THE ARRIVAL OF MISSIVES by Aliya Whiteley

THE ARRIVAL OF MISSIVES - Aliya Whiteley THE ARRIVAL OF MISSIVES

Aliya Whiteley (aliyawhiteley.wordpress.com)

Unsung Stories (www.unsungstories.co.uk)

£9.99

The Great War is a not-too-distant memory, and England is still in the process of recovering from the horror and loss that it wreaked. Teenager Shirley Fearn lives in the small village of Westerbridge, where she attends the local school taught by Mr Tiller and harbours the desire to become a teacher herself. As the village prepares for the annual May Day celebrations, Shirley discovers Mr Tiller’s terrible secret, and learns of the missives he receives from a mysterious source. Mr Tiller has made it his life’s work to change the future of mankind, and enlists Shirley’s help. But where Mr Tiller sees something that must be avoided at all costs, Shirley sees only opportunity and a new form of repression that isn’t much different from that which rules her everyday life.

When we first meet Shirley Fearn, she appears to be much like any stereotypical young lady from the early twentieth century: she is madly in love with her teacher, the mysterious Mr Tiller, and spends her days planning their future together. But Shirley has a spark of individuality, an ambition to become a teacher that sets her at odds with her family and friends. The Shirley who takes over the story as May Day arrives is a much different person to the young girl who has accompanied us thus far: she is more determined, surer of her own value to humanity.

Mr Tiller has recently returned from the front lines, a limp the only outward sign of the terrible injuries that he has received. The women in the village see him as less than a real man while Shirley, blinded by her childish crush on him, sees his differences as a good thing.

No, Mr Tiller is not what passes for a real man in these parts, and all the better for that.

As the story progresses we learn the true nature of Mr Tiller’s injury, and the mental torture that comes along with it. Like Shirley, we are drawn into his confidence and become complicit in his plans to obey the plea that his mysterious missives carry, and of the possible future that awaits humankind.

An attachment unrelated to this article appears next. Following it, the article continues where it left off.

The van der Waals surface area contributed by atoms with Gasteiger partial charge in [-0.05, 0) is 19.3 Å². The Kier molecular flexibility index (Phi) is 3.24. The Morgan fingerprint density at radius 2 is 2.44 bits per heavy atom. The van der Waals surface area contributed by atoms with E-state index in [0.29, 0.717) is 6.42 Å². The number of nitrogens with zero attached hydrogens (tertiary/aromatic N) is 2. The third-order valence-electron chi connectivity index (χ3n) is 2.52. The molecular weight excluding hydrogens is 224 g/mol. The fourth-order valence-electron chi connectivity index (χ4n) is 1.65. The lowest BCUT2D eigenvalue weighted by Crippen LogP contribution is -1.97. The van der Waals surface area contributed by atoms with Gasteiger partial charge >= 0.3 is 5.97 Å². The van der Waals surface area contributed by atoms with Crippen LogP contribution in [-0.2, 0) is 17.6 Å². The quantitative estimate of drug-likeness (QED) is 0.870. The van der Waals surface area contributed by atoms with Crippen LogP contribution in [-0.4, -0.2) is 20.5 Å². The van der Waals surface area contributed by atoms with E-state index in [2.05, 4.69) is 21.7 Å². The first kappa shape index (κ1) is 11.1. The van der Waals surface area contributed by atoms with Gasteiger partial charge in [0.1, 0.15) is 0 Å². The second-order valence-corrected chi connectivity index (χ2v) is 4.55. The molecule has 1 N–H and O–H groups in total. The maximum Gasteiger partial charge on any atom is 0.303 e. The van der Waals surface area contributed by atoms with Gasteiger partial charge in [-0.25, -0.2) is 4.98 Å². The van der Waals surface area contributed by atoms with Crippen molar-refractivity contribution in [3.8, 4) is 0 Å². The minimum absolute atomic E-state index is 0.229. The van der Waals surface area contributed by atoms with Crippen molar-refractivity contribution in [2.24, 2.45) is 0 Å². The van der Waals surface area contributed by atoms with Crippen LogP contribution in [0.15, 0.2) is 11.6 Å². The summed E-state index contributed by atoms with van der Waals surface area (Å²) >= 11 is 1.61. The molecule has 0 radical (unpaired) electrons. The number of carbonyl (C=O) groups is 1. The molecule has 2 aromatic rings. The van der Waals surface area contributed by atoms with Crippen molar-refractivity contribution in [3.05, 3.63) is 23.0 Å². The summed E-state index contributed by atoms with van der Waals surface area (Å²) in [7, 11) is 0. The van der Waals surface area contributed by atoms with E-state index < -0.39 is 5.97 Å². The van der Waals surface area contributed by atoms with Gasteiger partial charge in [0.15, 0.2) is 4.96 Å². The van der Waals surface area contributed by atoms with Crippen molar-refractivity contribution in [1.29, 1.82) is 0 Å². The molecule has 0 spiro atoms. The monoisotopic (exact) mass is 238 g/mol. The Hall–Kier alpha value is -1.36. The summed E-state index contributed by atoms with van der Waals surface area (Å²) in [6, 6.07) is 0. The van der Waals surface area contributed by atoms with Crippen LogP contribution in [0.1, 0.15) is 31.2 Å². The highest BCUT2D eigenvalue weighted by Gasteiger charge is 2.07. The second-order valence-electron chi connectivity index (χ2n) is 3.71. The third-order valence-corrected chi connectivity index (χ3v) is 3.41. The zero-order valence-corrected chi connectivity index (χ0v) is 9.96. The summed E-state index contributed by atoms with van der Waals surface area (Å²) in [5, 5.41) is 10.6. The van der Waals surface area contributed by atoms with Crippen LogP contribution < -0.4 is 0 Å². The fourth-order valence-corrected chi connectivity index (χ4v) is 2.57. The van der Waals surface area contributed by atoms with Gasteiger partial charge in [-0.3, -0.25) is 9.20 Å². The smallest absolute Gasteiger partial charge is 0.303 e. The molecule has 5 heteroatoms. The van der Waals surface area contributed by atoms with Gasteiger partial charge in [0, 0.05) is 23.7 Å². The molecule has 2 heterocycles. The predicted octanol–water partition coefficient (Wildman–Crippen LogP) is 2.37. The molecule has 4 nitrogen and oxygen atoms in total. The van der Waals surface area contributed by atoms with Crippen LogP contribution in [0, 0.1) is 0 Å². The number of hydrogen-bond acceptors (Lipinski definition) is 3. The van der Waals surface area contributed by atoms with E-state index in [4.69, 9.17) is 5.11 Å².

The Arrival of Missives, for all its brevity, is a story of two distinct halves. From the start, it’s a wonderfully-written examination of life in rural post-War England, and of the mind-set and mores of the people who populate it. In Shirley Fearn we have the perfect protagonist to guide us through this strange old world – a teenage girl who has hopes and dreams of her own, but whose life has already been mapped out in this male-dominated world by her parents to a certain extent, but mainly by the town and the town’s expectations. She feels herself inexorably drawn towards Daniel Redmore, a young man not much older than she is, but finds herself resisting partly because of Mr Tiller, and partly because it is assumed by everyone that they will end up setting up home together.

The latter part of the story is an allegorical feminist manifesto of sorts, though by no means the hectoring, anti-male rhetoric that those two words suggest to many. When Shirley hears Mr Tiller’s missives first hand, something inside her breaks, and forces her to question her very nature. Mr Tiller’s future disaster seems much less troubling to Shirley, especially when she works out why. The reader is drawn into this argument and forced to decide for themselves: in much the same way that history differs depending on the teller, surely, too, the future must look different depending upon through whose eyes it is viewed.

‘It shows humanity,’ he says.

‘One part of it. One part, one group, with a message that has truth only to those who choose to believe it.’

What is interesting is how directly the book speaks to the speculative fiction community, and the frequently lambasted male-dominated science fiction community in particular.

My only clue lies in the fact that they have one thing in common. They are all pale old men…how can there be no people of China, or the East Indies? No youths? No women, no women at all? How is that possible?…I will not be a foot soldier for pale old men, no matter where they live or what pretty patterns they weave.

It is, undoubtedly, an important message, but one that is interwoven so closely with Shirley Fearn’s tale that it comes as a natural consequence, rather than as the aforementioned feminist manifesto around which a story has been constructed.